Take a time-in.  I've been learning a lot lately about parenting to the heart of the child.  The thing about behavior modification is that it's just that - BEHAVIOR modification.  Now, when a child has a bad behavior, we want to modify it.  That is just the sane thing to want to do.  And it is a good thing to want to do.  As one of the speakers yesterday pointed out, psychologists like Pavlov gave us the useful methods that we call behaviorism.  We can train a dog with the sound of a bell.  We can make them salivate or do whatever if we condition them.  This is great information.  We have taken this information and applied to children - in the home, in the classroom, in the church, wherever.  The only problem is - kids aren't dogs.  So, we can train our kids to do the right things.  In fact, many would say that it is what parenting is all about.  There are a lot of people of people who will judge your parenting solely on whether or not and how quickly your kids fall into line when you blow the whistle.  The parent should be "in control".  The parent should be teaching the child how to behave.  And certainly there is some truth to be found here.  It IS our job to teach our children how to behave.  But MODELING is the ideal means to this end. 
     Molding our children into well behaved citizens is a great thing, but there is a major problem if you stop there.  If we simply treat the symptoms of our children's behavior and ignore the heart condition that precipitates the behavior we are raising robots.  They may behave as we say, but their hearts will at best be unchanged and at worst become hard and rusty.  Having to constantly vie for approval from your parents leaves a deep whole in the heart of a child.  If your parents are only interested in your good behavior, the message you will get is that it's all that matters.  And then you end up with this:  An adult person who does the "right things" in a legalistic sense, but has a corroded heart.  They might follow all the rules, but they might treat their waitress like crap.  They might make good money because they learned good behavior strategies, but they might be lonely and not like themselves.  Good behavior alone does not a joyful life make.  Separate from emotional health, it is void of meaning.  Jesus was consistently pointing this out.  In Matthew 23 he is talking to the Pharisees.  If you read the gospels you quickly find that the Pharisees, AKA the best behaved of all the people, were the ones that Jesus rebuked again and again.  In 23:25 he says this: "Woe to you, teachers of the law and Pharisees, you hypocrites!  You clean the outside of the bowl and dish, but inside they are full of greed and self-indulgence.  Blind Pharisee!  First clean the inside of the cup and dish, and then the outside will also be clean.  What if we applied this teaching of Jesus to our parenting?  What if we cared more about the condition of the inside of our kids than we did about what someone else thinks about the appearance of the outside.  What if we spent our time connecting with their hearts and pouring love into the cracks in their souls.  What if instead of a time-out when they are in the wrong, we took a time-in and spent enough time with them to see what is actually going on in their hearts?  What if we then took the time to train and disciple their hearts in a way that would kill the root of the problem?  And what if during this whole process instead of casting them from our presence we stayed calm and connected with them?  I wonder what our families would look like. 
     A couple of weeks ago I did an "exegetical" assignment for my current graduate class on the book of 1 Kings 18 - Elijah and the Prophets of Baal.  This was the first assignment of this type I had done.  We are learning how to interpret scripture.  There was an entire long process we had to follow and a lot of questions to answer to the tune of 15 pages by the time it was finished.  I had one week to do this assignment.  For the first 10 pages I loved the assignment.  "This is so exciting.  I love diving so deeply into scripture.  This is fascinating.  I love graduate school so much.  Everyone is beautiful.  I hope we do this every week."  By the time I got to the last 5 pages I had decided that everything was stupid.  "This assignment is stupid.  Graduate school is stupid.  The prophets of Baal are stupid.  King Ahab is stupid.  I am too stupid for this class.  I was stupid to sign up.  It's just all stupid."  I found out that doing "exegesis" on a portion of scripture is basically looking at it so closely that if it were a person you were studying you would know how many nose hairs they have by the end of the process.  Help me Jesus, with the exegesis!  All in all it was a great learning experience though.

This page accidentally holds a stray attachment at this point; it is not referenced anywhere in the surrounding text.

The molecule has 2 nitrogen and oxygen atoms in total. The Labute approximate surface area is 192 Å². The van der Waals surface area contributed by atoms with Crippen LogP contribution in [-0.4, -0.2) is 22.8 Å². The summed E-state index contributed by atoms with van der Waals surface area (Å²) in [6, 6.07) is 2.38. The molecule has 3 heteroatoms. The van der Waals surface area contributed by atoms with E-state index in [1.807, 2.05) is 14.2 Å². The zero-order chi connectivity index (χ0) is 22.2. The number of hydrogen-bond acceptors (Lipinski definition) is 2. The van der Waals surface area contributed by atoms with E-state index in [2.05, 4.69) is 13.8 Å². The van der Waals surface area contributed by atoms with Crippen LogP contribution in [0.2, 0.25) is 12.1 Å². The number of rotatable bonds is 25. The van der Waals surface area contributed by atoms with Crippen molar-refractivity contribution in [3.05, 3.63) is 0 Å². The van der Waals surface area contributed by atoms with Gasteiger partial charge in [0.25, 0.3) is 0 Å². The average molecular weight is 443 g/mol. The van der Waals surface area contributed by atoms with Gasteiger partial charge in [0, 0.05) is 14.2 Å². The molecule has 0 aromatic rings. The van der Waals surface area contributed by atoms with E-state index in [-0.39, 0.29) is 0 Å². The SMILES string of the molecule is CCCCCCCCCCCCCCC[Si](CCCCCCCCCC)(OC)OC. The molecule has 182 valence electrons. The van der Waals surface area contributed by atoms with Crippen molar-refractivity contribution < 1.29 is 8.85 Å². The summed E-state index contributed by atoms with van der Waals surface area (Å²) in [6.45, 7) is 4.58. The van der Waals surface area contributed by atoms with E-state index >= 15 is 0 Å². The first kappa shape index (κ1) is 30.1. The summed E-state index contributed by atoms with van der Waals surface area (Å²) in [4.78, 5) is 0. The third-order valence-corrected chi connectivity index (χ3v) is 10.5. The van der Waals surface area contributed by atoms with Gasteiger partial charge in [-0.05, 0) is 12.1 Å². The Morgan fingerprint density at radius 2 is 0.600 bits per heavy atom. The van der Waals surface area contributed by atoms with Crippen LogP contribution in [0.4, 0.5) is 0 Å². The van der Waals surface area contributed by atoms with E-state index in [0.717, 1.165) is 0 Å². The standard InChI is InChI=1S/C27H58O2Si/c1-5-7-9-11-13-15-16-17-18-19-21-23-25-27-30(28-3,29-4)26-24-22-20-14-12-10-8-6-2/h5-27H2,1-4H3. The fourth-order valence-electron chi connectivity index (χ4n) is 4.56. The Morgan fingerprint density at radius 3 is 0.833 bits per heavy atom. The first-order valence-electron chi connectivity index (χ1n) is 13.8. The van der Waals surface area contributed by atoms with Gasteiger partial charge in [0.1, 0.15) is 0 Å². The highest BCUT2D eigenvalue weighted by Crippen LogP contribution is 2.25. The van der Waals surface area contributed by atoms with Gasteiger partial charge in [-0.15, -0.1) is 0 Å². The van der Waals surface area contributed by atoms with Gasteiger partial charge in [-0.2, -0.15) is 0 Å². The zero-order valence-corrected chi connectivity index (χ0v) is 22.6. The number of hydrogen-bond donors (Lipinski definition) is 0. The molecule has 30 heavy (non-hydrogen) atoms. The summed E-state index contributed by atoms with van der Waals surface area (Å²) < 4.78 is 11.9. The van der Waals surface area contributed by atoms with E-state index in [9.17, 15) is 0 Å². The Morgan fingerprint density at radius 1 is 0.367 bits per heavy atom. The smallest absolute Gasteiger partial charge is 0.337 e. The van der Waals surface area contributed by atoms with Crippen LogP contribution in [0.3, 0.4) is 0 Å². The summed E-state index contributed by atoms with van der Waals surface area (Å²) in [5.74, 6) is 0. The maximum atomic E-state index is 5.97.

How does this relate to this post?  It does.  I promise.  As I was going through this process I had to answer the question about why I thought the prophets of Baal started to cut themselves and maim their bodies in an attempt to get their "god" to do what they had been asking all day long and send down fire upon the altar.  For me the obvious answer was that they truly believed that this "Baal" was a god who cared for them.  He wasn't doing what they wanted, so they thought maybe hurting themselves would get his attention.  If he cared for them he would act in order to keep them from hurting themselves.  And immediately it hit me.  This is what our children do.  They can't get our attention, so they will do all kinds of negative things to see if we will respond.  "Mom says she loves me, but I can't get her attention.  Maybe if I do something that worries her she will prove that she cares about me."  Our kids are fighting for our attention with so many things.  We are a busy society with so many commitments.  We work, we volunteer, we have hobbies, we have our television shows we just" have to watch".   And then there are the phones.  Y'all, I feel like I'm beating a dead horse here because it has been said many times, but our phones are stealing away gobs of attention from our children.  And let me be the first to raise my hand and say "guilty".  When people can reach you at anytime and anywhere, when you can check email messages from work from anywhere, when you can see what your friends from all periods of your life are up to on one site from anywhere, you start to do these things from EVERYWHERE.  And suddenly, there are no sacred places.  Their are no places where we are fully present.  Our kids are talking to us and we are responding to texts.  Our kids want to show us what they just made and we are sending that email.  They are begging us for connection and we are too connected to our phones to look into their eyes.  So maybe sometimes it isn't our kids that need a time-out.  Maybe sometimes our devices need a time out.  Maybe sometimes we need to put all the things that are on our to do list in a time-out.  Maybe our "Netflix binge" needs a timeout.  Maybe we need to put our need to be constantly productive in a time-out.  Maybe we need to put the opinions or expectations of others in a time-out.  And maybe we need to give our kids a TIME-IN.  Maybe we need to press into them and truly know them.  Maybe when their faults and weaknesses start shining through we should give them appropriate discipline, but make sure it includes generosity of spirit and a loving tone.  And then we should spend the time and do the heart work that is needed.  It is harder this way.  I requires more time this way.  It requires intentionality.  And sometimes people will even judge you, it's true.  But what you just might end up with down the road is a grown child that you launch into adult life as a wholehearted person.  You might have an imperfect person with a beautiful heart.  And I would much rather launch a beautiful heart into this world than a toy soldier.  Wouldn't you?  Every time I get intentional about spending quality time with my children their behavior improves.  EVERY. SINGLE. TIME.  Connection, love, empathy, guidance, approval, modeling - they will cost us more than yelling "Go to your room!".  But the interest returned in our wholehearted adult children will be well worth the investment.